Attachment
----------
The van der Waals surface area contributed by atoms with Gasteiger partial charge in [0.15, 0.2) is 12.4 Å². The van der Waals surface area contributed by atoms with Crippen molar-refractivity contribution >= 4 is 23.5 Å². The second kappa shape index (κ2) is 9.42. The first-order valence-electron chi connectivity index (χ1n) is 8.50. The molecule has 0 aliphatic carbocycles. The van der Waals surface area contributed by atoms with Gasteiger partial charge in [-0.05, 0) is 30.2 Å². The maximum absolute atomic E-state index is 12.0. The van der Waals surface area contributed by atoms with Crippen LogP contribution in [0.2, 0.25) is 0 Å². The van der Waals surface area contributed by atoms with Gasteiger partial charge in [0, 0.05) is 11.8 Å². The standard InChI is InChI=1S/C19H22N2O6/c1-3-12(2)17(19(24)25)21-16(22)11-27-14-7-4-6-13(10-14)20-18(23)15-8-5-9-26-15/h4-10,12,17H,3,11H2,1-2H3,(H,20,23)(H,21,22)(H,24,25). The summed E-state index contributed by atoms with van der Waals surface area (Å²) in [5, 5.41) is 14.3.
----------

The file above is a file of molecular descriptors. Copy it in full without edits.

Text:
The van der Waals surface area contributed by atoms with Gasteiger partial charge in [0.15, 0.2) is 12.4 Å². The van der Waals surface area contributed by atoms with Crippen molar-refractivity contribution >= 4 is 23.5 Å². The second kappa shape index (κ2) is 9.42. The first-order valence-electron chi connectivity index (χ1n) is 8.50. The molecule has 0 aliphatic carbocycles. The van der Waals surface area contributed by atoms with Gasteiger partial charge in [-0.05, 0) is 30.2 Å². The maximum absolute atomic E-state index is 12.0. The van der Waals surface area contributed by atoms with Crippen LogP contribution in [0.2, 0.25) is 0 Å². The van der Waals surface area contributed by atoms with Gasteiger partial charge in [0, 0.05) is 11.8 Å². The standard InChI is InChI=1S/C19H22N2O6/c1-3-12(2)17(19(24)25)21-16(22)11-27-14-7-4-6-13(10-14)20-18(23)15-8-5-9-26-15/h4-10,12,17H,3,11H2,1-2H3,(H,20,23)(H,21,22)(H,24,25). The summed E-state index contributed by atoms with van der Waals surface area (Å²) in [5, 5.41) is 14.3.